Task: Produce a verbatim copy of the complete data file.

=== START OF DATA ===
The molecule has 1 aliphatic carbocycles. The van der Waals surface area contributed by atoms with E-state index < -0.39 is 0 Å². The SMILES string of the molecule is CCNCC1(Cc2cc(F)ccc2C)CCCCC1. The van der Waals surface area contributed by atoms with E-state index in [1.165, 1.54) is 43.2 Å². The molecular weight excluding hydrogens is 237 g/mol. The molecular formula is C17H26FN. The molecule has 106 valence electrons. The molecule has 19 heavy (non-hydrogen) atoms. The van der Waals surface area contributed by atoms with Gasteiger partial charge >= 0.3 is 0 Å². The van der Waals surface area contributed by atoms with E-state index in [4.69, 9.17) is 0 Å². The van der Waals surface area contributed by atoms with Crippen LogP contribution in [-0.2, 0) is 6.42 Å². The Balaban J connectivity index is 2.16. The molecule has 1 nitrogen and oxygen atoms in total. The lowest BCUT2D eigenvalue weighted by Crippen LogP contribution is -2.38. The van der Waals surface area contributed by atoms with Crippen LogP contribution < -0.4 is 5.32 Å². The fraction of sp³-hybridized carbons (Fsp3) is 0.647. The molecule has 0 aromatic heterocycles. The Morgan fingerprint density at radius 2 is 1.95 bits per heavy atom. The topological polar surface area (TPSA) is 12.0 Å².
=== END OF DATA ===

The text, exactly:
The molecule has 1 aliphatic carbocycles. The van der Waals surface area contributed by atoms with E-state index < -0.39 is 0 Å². The SMILES string of the molecule is CCNCC1(Cc2cc(F)ccc2C)CCCCC1. The van der Waals surface area contributed by atoms with E-state index in [1.165, 1.54) is 43.2 Å². The molecular weight excluding hydrogens is 237 g/mol. The molecular formula is C17H26FN. The molecule has 106 valence electrons. The molecule has 19 heavy (non-hydrogen) atoms. The van der Waals surface area contributed by atoms with Gasteiger partial charge >= 0.3 is 0 Å². The van der Waals surface area contributed by atoms with E-state index in [4.69, 9.17) is 0 Å². The van der Waals surface area contributed by atoms with Crippen LogP contribution in [-0.2, 0) is 6.42 Å². The Balaban J connectivity index is 2.16. The molecule has 1 nitrogen and oxygen atoms in total. The lowest BCUT2D eigenvalue weighted by Crippen LogP contribution is -2.38. The van der Waals surface area contributed by atoms with Crippen LogP contribution < -0.4 is 5.32 Å². The fraction of sp³-hybridized carbons (Fsp3) is 0.647. The molecule has 0 aromatic heterocycles. The Morgan fingerprint density at radius 2 is 1.95 bits per heavy atom. The topological polar surface area (TPSA) is 12.0 Å².